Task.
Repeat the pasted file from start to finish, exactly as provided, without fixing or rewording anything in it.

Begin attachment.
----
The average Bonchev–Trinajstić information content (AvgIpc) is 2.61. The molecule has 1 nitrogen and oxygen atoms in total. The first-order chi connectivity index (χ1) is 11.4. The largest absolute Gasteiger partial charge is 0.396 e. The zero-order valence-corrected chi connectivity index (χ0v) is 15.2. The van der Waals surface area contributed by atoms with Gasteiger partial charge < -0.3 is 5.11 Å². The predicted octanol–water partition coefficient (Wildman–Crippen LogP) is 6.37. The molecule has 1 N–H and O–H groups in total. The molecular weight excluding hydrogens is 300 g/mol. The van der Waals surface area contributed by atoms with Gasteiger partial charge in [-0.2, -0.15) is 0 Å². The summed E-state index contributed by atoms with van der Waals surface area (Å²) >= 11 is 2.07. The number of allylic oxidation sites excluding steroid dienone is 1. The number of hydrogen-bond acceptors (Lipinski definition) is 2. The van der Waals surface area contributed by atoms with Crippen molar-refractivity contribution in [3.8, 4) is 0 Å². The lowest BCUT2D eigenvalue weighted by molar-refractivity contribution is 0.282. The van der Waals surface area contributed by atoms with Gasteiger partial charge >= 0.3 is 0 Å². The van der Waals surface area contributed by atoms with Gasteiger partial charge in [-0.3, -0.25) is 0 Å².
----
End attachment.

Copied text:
The average Bonchev–Trinajstić information content (AvgIpc) is 2.61. The molecule has 1 nitrogen and oxygen atoms in total. The first-order chi connectivity index (χ1) is 11.4. The largest absolute Gasteiger partial charge is 0.396 e. The zero-order valence-corrected chi connectivity index (χ0v) is 15.2. The van der Waals surface area contributed by atoms with Gasteiger partial charge < -0.3 is 5.11 Å². The predicted octanol–water partition coefficient (Wildman–Crippen LogP) is 6.37. The molecule has 1 N–H and O–H groups in total. The molecular weight excluding hydrogens is 300 g/mol. The van der Waals surface area contributed by atoms with Gasteiger partial charge in [-0.2, -0.15) is 0 Å². The summed E-state index contributed by atoms with van der Waals surface area (Å²) >= 11 is 2.07. The number of allylic oxidation sites excluding steroid dienone is 1. The number of hydrogen-bond acceptors (Lipinski definition) is 2. The van der Waals surface area contributed by atoms with Crippen molar-refractivity contribution in [3.8, 4) is 0 Å². The lowest BCUT2D eigenvalue weighted by molar-refractivity contribution is 0.282. The van der Waals surface area contributed by atoms with Gasteiger partial charge >= 0.3 is 0 Å². The van der Waals surface area contributed by atoms with Gasteiger partial charge in [-0.3, -0.25) is 0 Å².